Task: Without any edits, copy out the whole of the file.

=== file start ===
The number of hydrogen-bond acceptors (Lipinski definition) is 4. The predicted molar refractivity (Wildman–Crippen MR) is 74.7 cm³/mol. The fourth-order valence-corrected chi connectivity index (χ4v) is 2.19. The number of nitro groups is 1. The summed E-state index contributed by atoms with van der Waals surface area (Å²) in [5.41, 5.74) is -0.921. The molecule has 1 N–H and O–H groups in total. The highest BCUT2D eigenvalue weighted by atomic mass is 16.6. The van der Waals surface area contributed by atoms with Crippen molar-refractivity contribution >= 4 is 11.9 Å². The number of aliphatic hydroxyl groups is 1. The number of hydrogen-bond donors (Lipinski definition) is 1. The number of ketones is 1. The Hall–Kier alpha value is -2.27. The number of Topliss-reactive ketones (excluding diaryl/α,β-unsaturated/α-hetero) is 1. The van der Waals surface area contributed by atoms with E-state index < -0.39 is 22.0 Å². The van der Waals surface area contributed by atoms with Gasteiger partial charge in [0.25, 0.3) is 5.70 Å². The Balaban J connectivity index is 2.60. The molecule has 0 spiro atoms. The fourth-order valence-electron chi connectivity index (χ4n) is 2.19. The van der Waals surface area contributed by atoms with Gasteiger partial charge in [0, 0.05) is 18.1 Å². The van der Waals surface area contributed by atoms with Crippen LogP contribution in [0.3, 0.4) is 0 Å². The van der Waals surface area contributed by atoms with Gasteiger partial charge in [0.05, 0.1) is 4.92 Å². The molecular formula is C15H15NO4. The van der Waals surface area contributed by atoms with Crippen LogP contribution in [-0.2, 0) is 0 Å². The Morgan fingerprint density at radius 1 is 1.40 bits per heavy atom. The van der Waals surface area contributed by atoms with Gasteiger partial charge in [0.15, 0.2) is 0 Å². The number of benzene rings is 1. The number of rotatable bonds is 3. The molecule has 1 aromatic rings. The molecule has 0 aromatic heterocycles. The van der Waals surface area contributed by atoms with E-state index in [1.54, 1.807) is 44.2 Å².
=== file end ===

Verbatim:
The number of hydrogen-bond acceptors (Lipinski definition) is 4. The predicted molar refractivity (Wildman–Crippen MR) is 74.7 cm³/mol. The fourth-order valence-corrected chi connectivity index (χ4v) is 2.19. The number of nitro groups is 1. The summed E-state index contributed by atoms with van der Waals surface area (Å²) in [5.41, 5.74) is -0.921. The molecule has 1 N–H and O–H groups in total. The highest BCUT2D eigenvalue weighted by atomic mass is 16.6. The van der Waals surface area contributed by atoms with Crippen molar-refractivity contribution >= 4 is 11.9 Å². The number of aliphatic hydroxyl groups is 1. The number of hydrogen-bond donors (Lipinski definition) is 1. The number of ketones is 1. The Hall–Kier alpha value is -2.27. The number of Topliss-reactive ketones (excluding diaryl/α,β-unsaturated/α-hetero) is 1. The van der Waals surface area contributed by atoms with E-state index < -0.39 is 22.0 Å². The van der Waals surface area contributed by atoms with Gasteiger partial charge in [0.25, 0.3) is 5.70 Å². The Balaban J connectivity index is 2.60. The molecule has 0 spiro atoms. The fourth-order valence-electron chi connectivity index (χ4n) is 2.19. The van der Waals surface area contributed by atoms with Gasteiger partial charge in [0, 0.05) is 18.1 Å². The van der Waals surface area contributed by atoms with Crippen LogP contribution in [0.3, 0.4) is 0 Å². The van der Waals surface area contributed by atoms with Gasteiger partial charge in [0.05, 0.1) is 4.92 Å². The molecular formula is C15H15NO4. The van der Waals surface area contributed by atoms with Crippen LogP contribution in [-0.2, 0) is 0 Å². The Morgan fingerprint density at radius 1 is 1.40 bits per heavy atom. The van der Waals surface area contributed by atoms with Gasteiger partial charge in [0.15, 0.2) is 0 Å². The number of benzene rings is 1. The number of rotatable bonds is 3. The molecule has 1 aromatic rings. The molecule has 0 aromatic heterocycles. The van der Waals surface area contributed by atoms with E-state index in [1.54, 1.807) is 44.2 Å².